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Copper prices in London hit a seven-week high on Thursday after a sharp drop in available stocks in warehouses registered with the London Metal Exchange (LME) to their lowest since 2021.

Benchmark copper on the LME was up 0.8% at $8 675 a metric ton by 10:17 GMT after touching its highest since May 2 at $8 711.50 and breaking above the 100-day moving average of $8 696.

“Things are looking quite tight for copper at the moment,” said Dan Smith, head of research at Amalgamated Metal Trading.

LME inventory for the metal used in power and construction has been low for a while and the big jump in cancelled warrants has further reduced the amount of available material.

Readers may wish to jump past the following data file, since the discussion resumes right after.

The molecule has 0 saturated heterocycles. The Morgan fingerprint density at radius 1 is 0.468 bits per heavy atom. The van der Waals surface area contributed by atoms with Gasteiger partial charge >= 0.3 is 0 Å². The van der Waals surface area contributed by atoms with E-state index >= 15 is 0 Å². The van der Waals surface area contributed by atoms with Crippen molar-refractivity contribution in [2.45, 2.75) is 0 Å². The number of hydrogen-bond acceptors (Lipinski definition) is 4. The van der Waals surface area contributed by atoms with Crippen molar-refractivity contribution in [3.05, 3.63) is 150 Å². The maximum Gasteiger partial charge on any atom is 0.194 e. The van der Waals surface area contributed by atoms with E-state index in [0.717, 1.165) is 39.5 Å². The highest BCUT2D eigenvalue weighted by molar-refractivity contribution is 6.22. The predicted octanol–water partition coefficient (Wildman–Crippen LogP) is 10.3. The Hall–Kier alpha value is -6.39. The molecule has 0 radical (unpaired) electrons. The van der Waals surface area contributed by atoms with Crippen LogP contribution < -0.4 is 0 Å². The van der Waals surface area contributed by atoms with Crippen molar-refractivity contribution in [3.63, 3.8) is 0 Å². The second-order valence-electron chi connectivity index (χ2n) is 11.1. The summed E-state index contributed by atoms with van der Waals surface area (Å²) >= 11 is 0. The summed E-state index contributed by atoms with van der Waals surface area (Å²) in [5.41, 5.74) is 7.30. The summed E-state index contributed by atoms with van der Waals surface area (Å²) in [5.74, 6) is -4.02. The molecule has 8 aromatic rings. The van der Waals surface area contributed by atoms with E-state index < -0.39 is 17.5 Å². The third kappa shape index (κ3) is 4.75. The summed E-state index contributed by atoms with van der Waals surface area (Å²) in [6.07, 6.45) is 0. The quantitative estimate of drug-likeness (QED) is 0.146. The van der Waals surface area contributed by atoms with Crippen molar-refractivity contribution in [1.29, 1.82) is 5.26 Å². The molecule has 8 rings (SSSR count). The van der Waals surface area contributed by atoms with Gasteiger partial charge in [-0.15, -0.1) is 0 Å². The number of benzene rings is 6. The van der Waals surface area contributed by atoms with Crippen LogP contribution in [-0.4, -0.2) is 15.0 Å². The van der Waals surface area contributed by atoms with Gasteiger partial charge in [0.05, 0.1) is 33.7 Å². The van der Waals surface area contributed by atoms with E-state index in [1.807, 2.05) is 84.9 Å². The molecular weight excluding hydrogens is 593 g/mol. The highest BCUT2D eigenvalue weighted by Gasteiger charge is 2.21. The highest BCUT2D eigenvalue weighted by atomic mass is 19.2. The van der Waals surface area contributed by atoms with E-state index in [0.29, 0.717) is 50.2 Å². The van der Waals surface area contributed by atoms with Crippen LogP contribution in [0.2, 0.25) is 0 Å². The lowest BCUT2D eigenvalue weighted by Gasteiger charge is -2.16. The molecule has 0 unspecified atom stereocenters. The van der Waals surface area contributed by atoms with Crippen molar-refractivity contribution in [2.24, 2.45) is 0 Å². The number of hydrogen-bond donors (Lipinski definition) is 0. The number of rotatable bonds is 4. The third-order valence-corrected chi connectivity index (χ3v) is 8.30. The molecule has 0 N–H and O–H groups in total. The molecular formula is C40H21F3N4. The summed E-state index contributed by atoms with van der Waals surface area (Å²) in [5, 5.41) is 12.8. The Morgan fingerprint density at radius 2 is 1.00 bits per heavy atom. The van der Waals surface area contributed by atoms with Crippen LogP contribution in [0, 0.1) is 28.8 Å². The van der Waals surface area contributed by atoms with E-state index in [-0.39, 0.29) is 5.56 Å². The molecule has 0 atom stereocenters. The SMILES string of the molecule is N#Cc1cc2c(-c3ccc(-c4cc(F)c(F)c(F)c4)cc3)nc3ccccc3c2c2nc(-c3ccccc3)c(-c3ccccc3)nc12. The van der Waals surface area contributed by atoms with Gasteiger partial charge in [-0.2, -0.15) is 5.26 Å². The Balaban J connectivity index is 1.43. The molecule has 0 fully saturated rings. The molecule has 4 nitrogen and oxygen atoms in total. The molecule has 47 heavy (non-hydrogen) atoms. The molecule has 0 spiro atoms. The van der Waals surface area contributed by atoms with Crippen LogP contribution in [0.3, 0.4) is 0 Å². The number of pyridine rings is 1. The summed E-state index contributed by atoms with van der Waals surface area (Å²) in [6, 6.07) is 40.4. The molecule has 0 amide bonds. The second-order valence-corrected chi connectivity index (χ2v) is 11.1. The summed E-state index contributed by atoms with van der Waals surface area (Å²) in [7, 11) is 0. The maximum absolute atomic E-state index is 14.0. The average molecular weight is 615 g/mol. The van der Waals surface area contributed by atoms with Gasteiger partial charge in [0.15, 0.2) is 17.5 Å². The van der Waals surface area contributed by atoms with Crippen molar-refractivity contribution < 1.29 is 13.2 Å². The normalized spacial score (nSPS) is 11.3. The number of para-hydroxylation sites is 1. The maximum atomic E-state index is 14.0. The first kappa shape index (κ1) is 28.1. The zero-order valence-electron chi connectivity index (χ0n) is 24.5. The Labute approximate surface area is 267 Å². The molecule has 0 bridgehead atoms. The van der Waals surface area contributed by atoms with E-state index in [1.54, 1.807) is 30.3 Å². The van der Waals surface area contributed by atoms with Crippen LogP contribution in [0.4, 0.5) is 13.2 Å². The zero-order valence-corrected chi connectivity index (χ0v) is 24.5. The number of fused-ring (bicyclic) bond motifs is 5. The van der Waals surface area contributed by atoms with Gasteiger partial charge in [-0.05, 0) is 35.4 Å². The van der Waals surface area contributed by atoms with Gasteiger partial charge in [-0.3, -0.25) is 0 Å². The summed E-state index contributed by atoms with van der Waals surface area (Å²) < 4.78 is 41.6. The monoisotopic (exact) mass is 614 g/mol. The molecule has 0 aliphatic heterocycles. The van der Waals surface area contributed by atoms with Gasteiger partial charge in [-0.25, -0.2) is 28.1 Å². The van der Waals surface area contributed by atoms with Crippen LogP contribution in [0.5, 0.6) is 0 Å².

Technical indicators give $8,870 as a price target over the next couple of weeks, Smith said, adding that stocks show that there are people keen to hang on to copper.

In top metals consumer China, copper inventories in warehouses monitored by the Shanghai Futures Exchange fell 1.1% this week.

Chinese markets are closed on Thursday and Friday for the Dragon Boat Festival, but sentiment there has been weighed down by a lack of meaningful economic stimulus that could support growth in demand for metals.

Supporting base metals prices on Thursday was a weaker dollar, which makes dollar-denominated commodities more attractive to buyers holding other currencies.

Among other metals, LME lead CMPB3 and tin CMSN3 hit their highest since January 30 and April 19 respectively. By 10:17 GMT lead was up 0.4% at $2 181.5 and tin had added 0.8% to $27 525.

Aluminium rose 0.7% to $2 238 as it continues fighting with resistance coming from the 21-day moving average of $2 240. Zinc gained 1.7% to $2 456.5 and nickel was up 0.6% at $21,365.